Today was designated the clearing up and preparing to close the house day plus the changing of bank accounts day. The first job was to oil all the oak furniture, a tedious, oily, but very necessary task. We have learned from past experience that it is futile to bathe and get dressed before doing this because it is an intense, messy, sweat inducing-job so you have to bathe again after doing it. So the task was done whilst still wearing jim-jams (PJ’s to my American friends.) We have got it down to a fine art now so it only took one and a half hours, but we were knackered with aching backs afterwards so a hotter, longer bath than usual was called for. Consequently that is exactly what we had.

A few chores later – replacing table covers, seat cushions, books, ornaments; sorting out chutneys and jams to give away; printing out paperwork for the bank and the like – and we were ready to go to lunch. Thinking that this would be our last lunch in Calpe this trip we decided to eat at a restaurant on the Partida La Fossa so that we could enjoy views and sounds of the sea while eating.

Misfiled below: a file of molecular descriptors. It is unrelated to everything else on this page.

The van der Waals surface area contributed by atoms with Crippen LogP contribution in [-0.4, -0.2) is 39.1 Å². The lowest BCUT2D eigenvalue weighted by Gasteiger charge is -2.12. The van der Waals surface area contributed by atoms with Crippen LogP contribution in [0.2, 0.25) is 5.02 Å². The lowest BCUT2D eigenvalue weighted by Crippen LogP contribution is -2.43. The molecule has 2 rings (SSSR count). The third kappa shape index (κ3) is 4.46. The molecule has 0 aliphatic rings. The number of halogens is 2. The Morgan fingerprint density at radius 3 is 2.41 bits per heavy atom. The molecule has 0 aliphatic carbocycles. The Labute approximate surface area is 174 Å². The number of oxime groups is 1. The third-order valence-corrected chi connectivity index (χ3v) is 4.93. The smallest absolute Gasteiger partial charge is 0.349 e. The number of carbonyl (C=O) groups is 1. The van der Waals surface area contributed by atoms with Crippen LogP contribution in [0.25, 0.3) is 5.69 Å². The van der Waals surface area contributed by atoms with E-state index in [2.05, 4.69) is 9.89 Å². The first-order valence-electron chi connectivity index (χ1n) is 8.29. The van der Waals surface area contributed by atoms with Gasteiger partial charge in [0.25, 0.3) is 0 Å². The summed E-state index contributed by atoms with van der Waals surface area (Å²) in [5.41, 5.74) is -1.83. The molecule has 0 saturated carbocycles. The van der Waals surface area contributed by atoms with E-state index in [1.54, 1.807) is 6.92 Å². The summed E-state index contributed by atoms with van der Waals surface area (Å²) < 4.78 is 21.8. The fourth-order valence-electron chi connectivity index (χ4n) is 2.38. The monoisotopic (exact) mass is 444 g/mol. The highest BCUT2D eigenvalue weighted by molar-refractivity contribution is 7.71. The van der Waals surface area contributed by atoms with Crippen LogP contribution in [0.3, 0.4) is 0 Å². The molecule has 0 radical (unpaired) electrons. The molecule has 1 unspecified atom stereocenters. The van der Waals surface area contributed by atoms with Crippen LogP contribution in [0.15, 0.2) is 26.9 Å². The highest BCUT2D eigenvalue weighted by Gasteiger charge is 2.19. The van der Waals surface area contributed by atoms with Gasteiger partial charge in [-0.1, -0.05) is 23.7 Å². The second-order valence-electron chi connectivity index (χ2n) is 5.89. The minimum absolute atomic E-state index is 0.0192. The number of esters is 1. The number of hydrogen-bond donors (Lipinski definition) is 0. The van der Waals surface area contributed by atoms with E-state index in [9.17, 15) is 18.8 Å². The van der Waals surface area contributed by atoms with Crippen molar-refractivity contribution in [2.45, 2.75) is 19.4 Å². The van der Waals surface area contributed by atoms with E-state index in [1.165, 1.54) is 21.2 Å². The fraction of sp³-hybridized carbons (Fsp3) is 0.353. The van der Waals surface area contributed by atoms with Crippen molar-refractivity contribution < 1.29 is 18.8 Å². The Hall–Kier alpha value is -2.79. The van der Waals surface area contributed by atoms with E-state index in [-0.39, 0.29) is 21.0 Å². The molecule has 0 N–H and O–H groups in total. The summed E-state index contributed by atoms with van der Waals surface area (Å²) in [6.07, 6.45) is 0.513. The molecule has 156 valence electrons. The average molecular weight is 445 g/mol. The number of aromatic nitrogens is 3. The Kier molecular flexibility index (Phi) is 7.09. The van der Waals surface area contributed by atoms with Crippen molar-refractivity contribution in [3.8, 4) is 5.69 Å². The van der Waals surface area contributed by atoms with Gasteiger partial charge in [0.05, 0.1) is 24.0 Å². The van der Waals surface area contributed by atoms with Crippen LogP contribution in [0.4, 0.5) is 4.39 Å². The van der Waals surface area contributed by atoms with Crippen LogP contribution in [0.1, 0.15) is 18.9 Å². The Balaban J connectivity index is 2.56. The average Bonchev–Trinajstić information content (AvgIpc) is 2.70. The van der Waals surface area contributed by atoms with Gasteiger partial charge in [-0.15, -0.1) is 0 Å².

Lunch was at La Terraza and it was delightful. I had anchovies with garlic to start while Garrath had a prawn omelette. For the main course I chose Lomo A La Plancha Con Huevo – pork loin with egg – and Garrath chose Albondigas Casera – meat balls house style – and we had a mixed salad to share. We even got a dessert, a chocolate layered ice cream though mine didn’t have the artistically squirted, caramel flavoured goo that Garrath’s had. Why can’t they make gluten free caramel flavoured goo I wonder?

After lunch we meandered along the prom, back to the car then back home to collect a gas bottle that we needed to swap for a full one at the local Ferreteria (hardware shop.) Garrath insisted on taking an alternate route c/o the satnav which involved twists and turns along single track roads with high walls. “It is much shorter,” he assured me but it took twice as long so I have flatly refused to use the stupid route ever again. The ‘discussion’ about it (Garrath always describes his argumentative nature as ‘discussion’ or ‘conversation’) with me bad grumpily declaring,

“Well I’m doing the f*cking driving so I’ll decide what f*cking route we take!” That was well below the belt because Garrath had had his license suspended because of the brain tumours, but sometimes one has to use below the belt tactics to end an argument.

Gas acquired we started distributing some of the chutneys, one lot to the French guys out back from whom we got an invitation to dinner next May, more to Julian and his family, also out back, then to Ula and Jurgen. Tomorrow we have to gift some more to Robert & Marijke and to Keith & Audrey. It is a tradition now. I make jams and chutneys from the garden produce and I give them to neighbours and friends.